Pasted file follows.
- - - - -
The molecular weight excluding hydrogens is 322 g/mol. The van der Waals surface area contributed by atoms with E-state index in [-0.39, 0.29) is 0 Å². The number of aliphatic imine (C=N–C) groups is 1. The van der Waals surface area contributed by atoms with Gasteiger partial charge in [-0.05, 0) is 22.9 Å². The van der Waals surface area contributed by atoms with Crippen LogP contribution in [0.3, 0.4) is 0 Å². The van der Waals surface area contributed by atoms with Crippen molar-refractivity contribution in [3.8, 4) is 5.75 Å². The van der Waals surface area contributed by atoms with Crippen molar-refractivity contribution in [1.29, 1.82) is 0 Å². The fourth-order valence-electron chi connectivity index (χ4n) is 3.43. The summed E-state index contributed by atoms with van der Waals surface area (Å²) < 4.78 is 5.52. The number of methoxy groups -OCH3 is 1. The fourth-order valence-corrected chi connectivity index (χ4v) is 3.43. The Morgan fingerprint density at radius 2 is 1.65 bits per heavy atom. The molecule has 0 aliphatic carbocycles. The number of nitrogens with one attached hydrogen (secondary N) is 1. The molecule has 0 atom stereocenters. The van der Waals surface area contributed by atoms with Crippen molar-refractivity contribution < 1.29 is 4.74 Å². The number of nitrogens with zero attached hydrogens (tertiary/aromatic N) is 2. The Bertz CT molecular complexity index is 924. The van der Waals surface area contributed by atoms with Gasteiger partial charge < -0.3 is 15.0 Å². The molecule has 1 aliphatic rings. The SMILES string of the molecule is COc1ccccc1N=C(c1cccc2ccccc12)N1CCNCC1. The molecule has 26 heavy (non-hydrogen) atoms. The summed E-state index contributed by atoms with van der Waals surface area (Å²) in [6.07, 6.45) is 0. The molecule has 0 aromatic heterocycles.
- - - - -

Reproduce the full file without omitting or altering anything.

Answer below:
The molecular weight excluding hydrogens is 322 g/mol. The van der Waals surface area contributed by atoms with E-state index in [-0.39, 0.29) is 0 Å². The number of aliphatic imine (C=N–C) groups is 1. The van der Waals surface area contributed by atoms with Gasteiger partial charge in [-0.05, 0) is 22.9 Å². The van der Waals surface area contributed by atoms with Crippen LogP contribution in [0.3, 0.4) is 0 Å². The van der Waals surface area contributed by atoms with Crippen molar-refractivity contribution in [3.8, 4) is 5.75 Å². The van der Waals surface area contributed by atoms with Crippen molar-refractivity contribution in [1.29, 1.82) is 0 Å². The fourth-order valence-electron chi connectivity index (χ4n) is 3.43. The summed E-state index contributed by atoms with van der Waals surface area (Å²) < 4.78 is 5.52. The number of methoxy groups -OCH3 is 1. The fourth-order valence-corrected chi connectivity index (χ4v) is 3.43. The Morgan fingerprint density at radius 2 is 1.65 bits per heavy atom. The molecule has 0 aliphatic carbocycles. The number of nitrogens with one attached hydrogen (secondary N) is 1. The molecule has 0 atom stereocenters. The van der Waals surface area contributed by atoms with Crippen molar-refractivity contribution < 1.29 is 4.74 Å². The number of nitrogens with zero attached hydrogens (tertiary/aromatic N) is 2. The Bertz CT molecular complexity index is 924. The van der Waals surface area contributed by atoms with Gasteiger partial charge < -0.3 is 15.0 Å². The molecule has 1 aliphatic rings. The SMILES string of the molecule is COc1ccccc1N=C(c1cccc2ccccc12)N1CCNCC1. The molecule has 26 heavy (non-hydrogen) atoms. The summed E-state index contributed by atoms with van der Waals surface area (Å²) in [6.07, 6.45) is 0. The molecule has 0 aromatic heterocycles.